For centuries, the mystique of hag stones has been woven into the fabric of folklore and tradition. These naturally perforated stones, also known by many as witch stones or adder stones, have held a place of reverence and mystery in cultures around the world. It’s not just their unique appearance that captures the imagination, but the ancient beliefs that they carry protective and healing powers.
In the olden days, a hag stone was much more than a simple stone with a hole. It was a powerful amulet, a guardian against the dark arts. People believed that these stones had the ability to ward off curses, spells, and the malevolent gaze of the evil eye. They were particularly valued for their supposed effectiveness in preventing hag-riding—a malevolent spirit’s nocturnal torment of both humans and animals.
Farmers and country dwellers would often hang these holed stones in their stables, a practice vividly described by the 17th-century antiquarian John Aubrey. He noted that in the West of England, “the Carters, Groomes, and Hostlers doe hang a flint (that has a hole in it) over Horses that are hagge-ridden for a Preservative against it.” This tradition speaks volumes about the cultural importance of hag stones in rural life.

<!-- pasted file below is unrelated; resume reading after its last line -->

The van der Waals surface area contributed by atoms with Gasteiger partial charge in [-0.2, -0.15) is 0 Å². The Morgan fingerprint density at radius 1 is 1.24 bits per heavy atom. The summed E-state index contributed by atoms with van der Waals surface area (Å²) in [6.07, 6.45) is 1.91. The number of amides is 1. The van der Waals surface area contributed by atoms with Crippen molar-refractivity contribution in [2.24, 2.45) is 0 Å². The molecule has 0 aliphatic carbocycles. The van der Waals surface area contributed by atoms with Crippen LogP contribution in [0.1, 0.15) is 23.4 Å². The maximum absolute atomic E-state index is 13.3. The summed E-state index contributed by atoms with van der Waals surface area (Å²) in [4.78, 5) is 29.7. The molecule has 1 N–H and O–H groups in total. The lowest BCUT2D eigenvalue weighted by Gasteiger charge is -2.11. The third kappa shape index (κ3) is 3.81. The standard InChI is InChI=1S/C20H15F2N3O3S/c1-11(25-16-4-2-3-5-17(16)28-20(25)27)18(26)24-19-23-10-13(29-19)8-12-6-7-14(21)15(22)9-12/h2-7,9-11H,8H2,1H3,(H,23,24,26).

But the lore of hag stones stretches even further, to the realm of healing. In Cornwall, the famed Mên-an-Tol—a megalithic monument featuring a large holed stone—was renowned for its curative properties. Folklore tells of a time when people with ailments would pass through the stone in hopes of healing pains in their back and limbs. Parents would even draw their children through the stone to cure them of rickets, a practice noted by the 18th-century historian William Borlase.
This belief in the therapeutic nature of hag stones wasn’t confined to megalithic structures alone. Across Cornwall, natural rock formations with openings were sought after by those suffering from rheumatism or lumbago, with the hope that crawling through these natural apertures would bring relief.
The maritime communities also held hag stones in high regard. Sailors from Weymouth to Whitby would attach these stones to their boats or even to their keys, a symbolic gesture to ensure safe passage and prosperity. The tradition underscores the stones’ perceived power to not only protect but also to bring about good fortune.
Today, while we may not share the same beliefs as our ancestors, the allure of hag stones endures. They serve as a tangible connection to the past, to the stories and rituals that have shaped human experience with the natural world. Whether you’re a collector, a history enthusiast, or simply someone who appreciates the beauty of these natural curiosities, hag stones invite us to ponder the mysteries they’ve witnessed through the ages.
For a deeper dive into the fascinating history of hag stones, explore the detailed account at Oxford Reference.